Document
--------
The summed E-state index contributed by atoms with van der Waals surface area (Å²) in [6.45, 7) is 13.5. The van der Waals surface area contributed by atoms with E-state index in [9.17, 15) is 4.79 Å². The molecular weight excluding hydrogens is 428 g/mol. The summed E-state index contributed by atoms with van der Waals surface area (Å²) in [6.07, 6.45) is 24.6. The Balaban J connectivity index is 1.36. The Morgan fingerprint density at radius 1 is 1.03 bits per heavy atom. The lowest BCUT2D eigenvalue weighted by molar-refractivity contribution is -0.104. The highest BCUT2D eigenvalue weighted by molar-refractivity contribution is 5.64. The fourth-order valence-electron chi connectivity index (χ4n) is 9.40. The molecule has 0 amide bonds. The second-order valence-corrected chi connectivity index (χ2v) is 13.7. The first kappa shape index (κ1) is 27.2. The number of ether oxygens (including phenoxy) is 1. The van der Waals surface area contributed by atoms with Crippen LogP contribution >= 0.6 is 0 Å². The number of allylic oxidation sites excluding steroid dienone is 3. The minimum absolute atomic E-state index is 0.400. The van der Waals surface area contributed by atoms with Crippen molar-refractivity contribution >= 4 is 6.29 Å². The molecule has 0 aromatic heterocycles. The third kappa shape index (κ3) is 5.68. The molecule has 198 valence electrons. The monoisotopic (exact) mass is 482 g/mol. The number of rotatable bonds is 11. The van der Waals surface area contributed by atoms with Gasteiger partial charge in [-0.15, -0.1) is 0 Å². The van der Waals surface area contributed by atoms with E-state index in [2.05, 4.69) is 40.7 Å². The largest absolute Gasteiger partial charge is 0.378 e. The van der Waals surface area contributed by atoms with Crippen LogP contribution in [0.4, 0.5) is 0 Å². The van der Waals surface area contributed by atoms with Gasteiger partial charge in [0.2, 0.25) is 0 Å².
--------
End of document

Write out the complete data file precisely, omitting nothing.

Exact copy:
The summed E-state index contributed by atoms with van der Waals surface area (Å²) in [6.45, 7) is 13.5. The van der Waals surface area contributed by atoms with E-state index in [9.17, 15) is 4.79 Å². The molecular weight excluding hydrogens is 428 g/mol. The summed E-state index contributed by atoms with van der Waals surface area (Å²) in [6.07, 6.45) is 24.6. The Balaban J connectivity index is 1.36. The Morgan fingerprint density at radius 1 is 1.03 bits per heavy atom. The lowest BCUT2D eigenvalue weighted by molar-refractivity contribution is -0.104. The highest BCUT2D eigenvalue weighted by molar-refractivity contribution is 5.64. The fourth-order valence-electron chi connectivity index (χ4n) is 9.40. The molecule has 0 amide bonds. The second-order valence-corrected chi connectivity index (χ2v) is 13.7. The first kappa shape index (κ1) is 27.2. The number of ether oxygens (including phenoxy) is 1. The van der Waals surface area contributed by atoms with Crippen LogP contribution >= 0.6 is 0 Å². The number of allylic oxidation sites excluding steroid dienone is 3. The minimum absolute atomic E-state index is 0.400. The van der Waals surface area contributed by atoms with Crippen molar-refractivity contribution >= 4 is 6.29 Å². The molecule has 0 aromatic heterocycles. The third kappa shape index (κ3) is 5.68. The molecule has 198 valence electrons. The monoisotopic (exact) mass is 482 g/mol. The number of rotatable bonds is 11. The van der Waals surface area contributed by atoms with Gasteiger partial charge in [-0.15, -0.1) is 0 Å². The van der Waals surface area contributed by atoms with E-state index in [2.05, 4.69) is 40.7 Å². The largest absolute Gasteiger partial charge is 0.378 e. The van der Waals surface area contributed by atoms with Crippen LogP contribution in [0.4, 0.5) is 0 Å². The van der Waals surface area contributed by atoms with Gasteiger partial charge in [0.2, 0.25) is 0 Å².